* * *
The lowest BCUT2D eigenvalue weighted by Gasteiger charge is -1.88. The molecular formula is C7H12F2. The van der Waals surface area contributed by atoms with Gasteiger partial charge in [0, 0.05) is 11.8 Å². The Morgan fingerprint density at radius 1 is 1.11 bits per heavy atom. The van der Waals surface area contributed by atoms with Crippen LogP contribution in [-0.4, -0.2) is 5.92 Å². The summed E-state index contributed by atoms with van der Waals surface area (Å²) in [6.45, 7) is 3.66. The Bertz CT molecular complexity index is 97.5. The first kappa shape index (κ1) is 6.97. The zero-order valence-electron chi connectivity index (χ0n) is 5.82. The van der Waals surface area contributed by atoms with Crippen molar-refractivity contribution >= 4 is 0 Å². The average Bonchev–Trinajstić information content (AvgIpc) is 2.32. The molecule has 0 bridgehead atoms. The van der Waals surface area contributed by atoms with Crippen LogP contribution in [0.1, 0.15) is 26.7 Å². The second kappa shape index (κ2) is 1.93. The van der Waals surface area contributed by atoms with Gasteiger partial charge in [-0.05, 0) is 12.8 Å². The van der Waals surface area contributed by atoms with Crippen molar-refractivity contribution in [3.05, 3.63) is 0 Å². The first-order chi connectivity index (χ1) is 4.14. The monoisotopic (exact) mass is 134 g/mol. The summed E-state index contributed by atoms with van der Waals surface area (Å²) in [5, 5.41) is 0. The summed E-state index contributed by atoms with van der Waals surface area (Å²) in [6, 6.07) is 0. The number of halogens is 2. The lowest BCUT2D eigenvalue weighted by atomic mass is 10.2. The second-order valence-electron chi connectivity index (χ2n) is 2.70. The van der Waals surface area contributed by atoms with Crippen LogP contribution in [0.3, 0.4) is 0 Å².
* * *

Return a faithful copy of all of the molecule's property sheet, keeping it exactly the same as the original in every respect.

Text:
The lowest BCUT2D eigenvalue weighted by Gasteiger charge is -1.88. The molecular formula is C7H12F2. The van der Waals surface area contributed by atoms with Gasteiger partial charge in [0, 0.05) is 11.8 Å². The Morgan fingerprint density at radius 1 is 1.11 bits per heavy atom. The van der Waals surface area contributed by atoms with Crippen LogP contribution in [-0.4, -0.2) is 5.92 Å². The summed E-state index contributed by atoms with van der Waals surface area (Å²) in [6.45, 7) is 3.66. The Bertz CT molecular complexity index is 97.5. The first kappa shape index (κ1) is 6.97. The zero-order valence-electron chi connectivity index (χ0n) is 5.82. The van der Waals surface area contributed by atoms with Crippen molar-refractivity contribution >= 4 is 0 Å². The average Bonchev–Trinajstić information content (AvgIpc) is 2.32. The molecule has 0 bridgehead atoms. The van der Waals surface area contributed by atoms with Crippen LogP contribution in [0.1, 0.15) is 26.7 Å². The second kappa shape index (κ2) is 1.93. The van der Waals surface area contributed by atoms with Gasteiger partial charge in [-0.05, 0) is 12.8 Å². The van der Waals surface area contributed by atoms with Crippen molar-refractivity contribution in [3.05, 3.63) is 0 Å². The first-order chi connectivity index (χ1) is 4.14. The monoisotopic (exact) mass is 134 g/mol. The summed E-state index contributed by atoms with van der Waals surface area (Å²) in [5, 5.41) is 0. The summed E-state index contributed by atoms with van der Waals surface area (Å²) in [6, 6.07) is 0. The number of halogens is 2. The lowest BCUT2D eigenvalue weighted by atomic mass is 10.2. The second-order valence-electron chi connectivity index (χ2n) is 2.70. The van der Waals surface area contributed by atoms with Crippen LogP contribution in [0.3, 0.4) is 0 Å².